Ah yes, Zeno Clash, a game that took new meaning to First Person Shooter…Erm , Brawler. Quite frankly, the game had a lot of problems despite being such a fresh idea. It felt somewhat unfinished. While the story was really cool and the art direction is what made the game stand out visually, the gameplay needed some work. ATLUS has graced gamers with Zeno Clash 2. While the core gameplay remains the same, the control issues and combat have been drastically altered to fit better as a full game release.
Zeno Clash 2 picks up where the first game left off, and the main character is again, Ghat. Ghat started off rebelling against “FatherMother” and his clan leader. He was forced to leave his home but he never had the thought of revealing any secrets, which where the reasons for his rebellion. He returns to “Golem” and that is when his secret was revealed. FatherMother was jailed and everyone went their ways. The world of Zenozoik faces new problems, bigger than Ghat could have ever imagined. Golem has taken residence in Zenozoik and Ghat is uncomfortable with his presence. Another being, known as Rimat, wants the family to be reunited again but Ghat may prove to be too impulsive to rely on. However, desperate actions must be taken as Rimat and Ghat become unstable allies and travel Zenozoik to change it for the good of all the residents.
The story is a nice addition to the world of Zeno Clash. The game’s atmosphere really comes through with the story as you play through singleplayer. The “stonepunk” setting is very dystopian despite the bright colors of the game.
The art style has remained the same with the strange looking humanoid creatures and outrageous outfits and weapons. While in Zeno Clash 1 you could use certain weapons as guns, the main focus is hand to hand combat. There are also a variety of knuckle based weapons and blunt melee weapons. There are a couple projectile weapons in Zeno Clash 2 but they are not very fun to use because it takes away from the core experience.
Zeno Clash 2 is a first-person brawler. This should be pretty obvious with what the game plays like. Instead of shooting people or aliens mindlessly with impersonal weapons from a distance, you must get up close and person and fight with your fists. Right off the bat Zeno Clash 2 shows the same originality that the previous game introduced into the gaming world. However, the control of Zeno Clash 2 has been improved with one simple addition, locking on. While it was sort of fun zipping from enemy to enemy in the first game, it felt sporadic and clunky. With the addition of the lock on system, Zeno Clahs 2 feels more controlled and much more fluid.
As you progress through the game you will obtain the knowledge of different combos to utilize and how to use them in certain situations. While fighting mono y mono is all fine and dandy, the real fun is executing a bunch of combos knocking people to the ground with a flurry of punches while performing a back kick and spinning around to unleash your anger. As with many guns in FPS titles, ammo tends to balance things out with having to reload. Zeno Clash 2 has a stamina bar to take note of and if it is low, not only will it be difficult to defend yourself, but fighting becomes sluggish and lackluster. You must use your stamina wisely so you can recover in the breaks of combat. There is a nice strategy element to stamina management and it works so well in Zeno Clash 2.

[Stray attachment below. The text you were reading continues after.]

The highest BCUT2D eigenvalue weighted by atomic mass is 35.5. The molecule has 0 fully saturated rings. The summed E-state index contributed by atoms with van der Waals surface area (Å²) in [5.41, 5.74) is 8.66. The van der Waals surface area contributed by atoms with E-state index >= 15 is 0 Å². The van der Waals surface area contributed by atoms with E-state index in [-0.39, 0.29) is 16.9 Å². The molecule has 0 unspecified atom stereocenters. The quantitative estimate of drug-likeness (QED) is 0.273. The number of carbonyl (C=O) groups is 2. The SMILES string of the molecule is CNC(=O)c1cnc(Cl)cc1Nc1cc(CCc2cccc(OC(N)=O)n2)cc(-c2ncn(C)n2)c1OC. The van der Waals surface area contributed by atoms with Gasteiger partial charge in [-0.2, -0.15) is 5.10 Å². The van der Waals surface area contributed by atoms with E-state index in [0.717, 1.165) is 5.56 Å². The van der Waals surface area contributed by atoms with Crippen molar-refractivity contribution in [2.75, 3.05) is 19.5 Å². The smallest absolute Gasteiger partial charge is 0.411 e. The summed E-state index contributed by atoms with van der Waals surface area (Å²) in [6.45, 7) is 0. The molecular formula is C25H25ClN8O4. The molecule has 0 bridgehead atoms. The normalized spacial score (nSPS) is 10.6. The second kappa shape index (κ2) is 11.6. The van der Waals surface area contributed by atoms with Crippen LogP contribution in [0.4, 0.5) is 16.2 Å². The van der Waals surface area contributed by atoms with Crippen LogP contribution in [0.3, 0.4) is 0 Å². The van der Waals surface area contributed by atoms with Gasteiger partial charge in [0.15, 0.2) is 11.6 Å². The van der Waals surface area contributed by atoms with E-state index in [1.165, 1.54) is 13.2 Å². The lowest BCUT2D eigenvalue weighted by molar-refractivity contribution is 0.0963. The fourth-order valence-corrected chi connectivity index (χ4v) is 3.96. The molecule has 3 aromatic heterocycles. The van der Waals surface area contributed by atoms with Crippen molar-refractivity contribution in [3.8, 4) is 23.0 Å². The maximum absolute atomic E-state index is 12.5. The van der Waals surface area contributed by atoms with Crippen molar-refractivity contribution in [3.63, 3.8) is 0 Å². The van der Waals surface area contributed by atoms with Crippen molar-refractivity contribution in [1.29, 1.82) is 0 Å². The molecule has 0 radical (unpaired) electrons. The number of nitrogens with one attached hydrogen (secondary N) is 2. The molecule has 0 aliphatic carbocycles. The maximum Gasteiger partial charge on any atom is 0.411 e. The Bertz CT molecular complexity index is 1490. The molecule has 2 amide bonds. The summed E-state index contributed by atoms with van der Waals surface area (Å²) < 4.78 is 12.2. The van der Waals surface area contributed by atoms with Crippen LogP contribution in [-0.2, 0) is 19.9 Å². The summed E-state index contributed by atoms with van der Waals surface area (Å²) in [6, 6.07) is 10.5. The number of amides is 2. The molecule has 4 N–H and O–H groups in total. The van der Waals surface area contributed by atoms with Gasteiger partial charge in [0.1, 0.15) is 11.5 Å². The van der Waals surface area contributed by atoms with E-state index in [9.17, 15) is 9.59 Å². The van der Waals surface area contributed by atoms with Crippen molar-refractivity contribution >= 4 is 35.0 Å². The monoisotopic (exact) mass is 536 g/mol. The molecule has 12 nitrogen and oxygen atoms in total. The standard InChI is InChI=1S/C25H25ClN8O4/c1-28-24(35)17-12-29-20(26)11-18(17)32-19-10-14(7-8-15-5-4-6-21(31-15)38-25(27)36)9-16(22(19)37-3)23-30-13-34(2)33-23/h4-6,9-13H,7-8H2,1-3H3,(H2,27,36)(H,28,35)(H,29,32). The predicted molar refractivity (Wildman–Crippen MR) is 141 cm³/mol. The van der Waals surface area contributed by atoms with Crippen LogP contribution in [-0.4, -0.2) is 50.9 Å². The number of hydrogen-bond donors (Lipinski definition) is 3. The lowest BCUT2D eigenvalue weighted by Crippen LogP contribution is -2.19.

You can punch different areas on enemies to change their fighting stance or deal more damage. The sound effects really add to the feeling of beating the crap out of someone. The best feeling I get is when I am fighting close to 5 guys and I take them all down with relative ease. In a way, you feel like Steven Segal laying waste to some drug dealers. The combat has much improved but this is a game you should play with a gamepad. The keyboard/mouse controls feel strange for the FPB game. My only complaint is that despite being longer than the first game, it still feels short. The linearity of the story is a welcome change because it does it tastefully. However, it is also a downfall because you progress through the game rather quick. The level layout is also really simple despite the actual visual design being so cool.
Regardless, ATLUS’ sequel to Zeno Clash is a game people must play. The art style is very different and unique offering a wide range of interesting characters. Zeno Clash 2 is a breath of fresh air to the gaming industry due to the game being so one of a kind. It delivers on so many levels including visuals and gameplay, but falls short on content and replay value. I give Zeno Clash 2 for the PC an 8.5/10. You can also pick it up on Xbox 360 and PlayStation 3.